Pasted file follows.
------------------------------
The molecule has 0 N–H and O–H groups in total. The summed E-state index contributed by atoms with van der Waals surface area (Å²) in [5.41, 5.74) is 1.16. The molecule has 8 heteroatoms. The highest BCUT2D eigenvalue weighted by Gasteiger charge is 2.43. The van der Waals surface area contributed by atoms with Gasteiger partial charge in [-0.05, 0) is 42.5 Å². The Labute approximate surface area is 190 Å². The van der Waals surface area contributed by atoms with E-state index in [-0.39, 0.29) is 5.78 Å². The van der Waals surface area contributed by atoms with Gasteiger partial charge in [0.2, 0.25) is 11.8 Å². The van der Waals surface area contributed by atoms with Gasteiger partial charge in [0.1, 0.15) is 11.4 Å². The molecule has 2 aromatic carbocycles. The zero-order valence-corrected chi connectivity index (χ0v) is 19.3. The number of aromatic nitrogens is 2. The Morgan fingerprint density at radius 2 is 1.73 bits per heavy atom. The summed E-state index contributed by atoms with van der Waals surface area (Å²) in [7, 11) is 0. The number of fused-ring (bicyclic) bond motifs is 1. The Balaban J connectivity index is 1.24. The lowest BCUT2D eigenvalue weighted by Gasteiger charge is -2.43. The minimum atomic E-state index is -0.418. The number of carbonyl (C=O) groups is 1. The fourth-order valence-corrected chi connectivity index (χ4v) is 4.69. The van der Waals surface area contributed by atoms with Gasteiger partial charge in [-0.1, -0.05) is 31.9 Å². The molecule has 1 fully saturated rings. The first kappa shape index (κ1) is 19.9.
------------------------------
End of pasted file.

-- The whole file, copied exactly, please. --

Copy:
The molecule has 0 N–H and O–H groups in total. The summed E-state index contributed by atoms with van der Waals surface area (Å²) in [5.41, 5.74) is 1.16. The molecule has 8 heteroatoms. The highest BCUT2D eigenvalue weighted by Gasteiger charge is 2.43. The van der Waals surface area contributed by atoms with Gasteiger partial charge in [-0.05, 0) is 42.5 Å². The Labute approximate surface area is 190 Å². The van der Waals surface area contributed by atoms with E-state index in [-0.39, 0.29) is 5.78 Å². The van der Waals surface area contributed by atoms with Gasteiger partial charge in [0.2, 0.25) is 11.8 Å². The van der Waals surface area contributed by atoms with Gasteiger partial charge in [0.1, 0.15) is 11.4 Å². The molecule has 2 aromatic carbocycles. The zero-order valence-corrected chi connectivity index (χ0v) is 19.3. The number of aromatic nitrogens is 2. The Morgan fingerprint density at radius 2 is 1.73 bits per heavy atom. The summed E-state index contributed by atoms with van der Waals surface area (Å²) in [7, 11) is 0. The number of fused-ring (bicyclic) bond motifs is 1. The Balaban J connectivity index is 1.24. The lowest BCUT2D eigenvalue weighted by Gasteiger charge is -2.43. The minimum atomic E-state index is -0.418. The number of carbonyl (C=O) groups is 1. The fourth-order valence-corrected chi connectivity index (χ4v) is 4.69. The van der Waals surface area contributed by atoms with Gasteiger partial charge in [-0.1, -0.05) is 31.9 Å². The molecule has 1 fully saturated rings. The first kappa shape index (κ1) is 19.9.